Life Is Change

Back when I worked on the ocean, I saw days where the seas were FAC (flat-ass calm). Like a mill pond. I saw extremely high seas in one particularly bad storm, and I’ve ridden everything in between. During the storm, we were all put to the test, challenging our seamanship skills to the max. Seven ships went down. Our captain spent the entire night on the bridge, on the throttles. There was one moment when the ship caught a wave and rolled quite far to one side. As the ship hung and we waited for her to right herself, several of us wondered if this was the moment just before the ship rolls over. Slowly, she came back up.

One thing certain about the ocean; it’s in a constant state of change and flux. You can prepare as best you can, but you won’t know just what to do until that storm hits. And once it does, all you can do is batten down the hatches, steer the safest course and ride it out. When it subsides, you pick up the broken glass, weld the cracked bulkheads, restow the shifted cargo, and carry on, with another sea story to tell and experience under your belt. Such is life.

copyright mariner2mother

copyright mariner2mother

About mariner2mother

I'm a mother of a creative 19 year old son, a former merchant ship's deck officer, and a wife. To feed my creative side I take photos. I am also Reiki attuned and am a student of Energy Healing, having used several healing modalities to work on myself and my family. My most recent adventure has me navigating a very challenging Kundalini Awakening.
This entry was posted in Inspirational Quote, The Voyage and tagged , , . Bookmark the permalink.

18 Responses to Life Is Change

  1. The Hook says:

    I couldn’t agree more.
    Beautifully written and conveyed.

  2. The ocean (and nature’s unexpected ways) as a metaphor for life… I love this. 🙂

  3. janonlife says:

    Despite your blog’s title, i sometimes forget the part the sea has played in forging the person you now are. It’s such a gift to be able to pick up life’s most dramatic experiences and use them as lessons and metaphors for what happens next. That’s true progress.
    A beautifully crafted post x

  4. candidkay says:

    Can I pay you to follow me around and say this exact thing to me when I get stressed? 🙂

    • Absolutely!! Feel free to print the graphic out and put it wherever you need it. I wrote this because things are bumpy right now, but I know it will pass. Just not liking being in the middle of it.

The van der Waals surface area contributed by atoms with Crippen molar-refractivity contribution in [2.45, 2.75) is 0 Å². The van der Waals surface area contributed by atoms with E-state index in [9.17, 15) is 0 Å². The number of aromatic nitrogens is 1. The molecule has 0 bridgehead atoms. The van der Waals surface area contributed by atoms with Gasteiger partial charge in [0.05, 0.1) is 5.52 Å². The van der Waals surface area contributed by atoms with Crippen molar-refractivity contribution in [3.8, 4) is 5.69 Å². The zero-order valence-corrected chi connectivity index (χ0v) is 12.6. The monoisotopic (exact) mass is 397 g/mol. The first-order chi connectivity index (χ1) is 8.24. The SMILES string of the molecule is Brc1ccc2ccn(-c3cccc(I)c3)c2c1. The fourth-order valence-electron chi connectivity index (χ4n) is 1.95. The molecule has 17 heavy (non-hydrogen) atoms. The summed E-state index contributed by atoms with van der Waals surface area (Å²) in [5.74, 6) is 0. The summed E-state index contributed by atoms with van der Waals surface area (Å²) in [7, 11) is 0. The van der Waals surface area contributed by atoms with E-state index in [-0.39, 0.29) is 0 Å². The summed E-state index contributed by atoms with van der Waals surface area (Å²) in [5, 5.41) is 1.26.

5. James says:

    I couldn’t agree more with what you have written. Keep up the great work! I’d love it if you could look at my Christian blog too – rcghub.wordpress.com

  6. First of all, I will always be in awe that you were a mariner. I’m a Pisces, but the ocean scares the living sh*t out of me. Hats off to you, Susan…that’s pure guts and bravery.
    Secondly, you’ve so beautifully written this. I love the natural metaphor the water presents, and love even more how you equate our daily stresses to riding out the storm, battening down the hatches. This is one of my favorite pieces of yours ever…with my favorite posted right below.
    Gorgeous!
    Michelle

    • Thanks Michelle! I love metaphors and the ocean just works in so many ways. I’ve always had such an affinity to the ocean that I don’t think I could stand to live too far from it (at least, not for long).

  7. leroxz says:

    Thanks for this post wonderfully written I love your perspective and couldn’t agree more

  8. guybon says:

    metaphores.
    Sometimes the threads we knot with or weave with are thin and frail.
    Then we strengthen them and weave on.
    It can be necessary to double a thread.

    When faced with a rope much thicker than necessary we can split its threads.
    Having split them we can tie them end to end and have a longer but thinner thread.

    The knots in me hold me from waving
    They tie me down. That good when I need to be tied down.
    I need to be tied down when I am over-stressing the knots in me.

    I need to tie me to my needs. Hard that. I am more used to tying to anything but me and my needs.
    In school I tied my attention to the teacher and what he or she gave.

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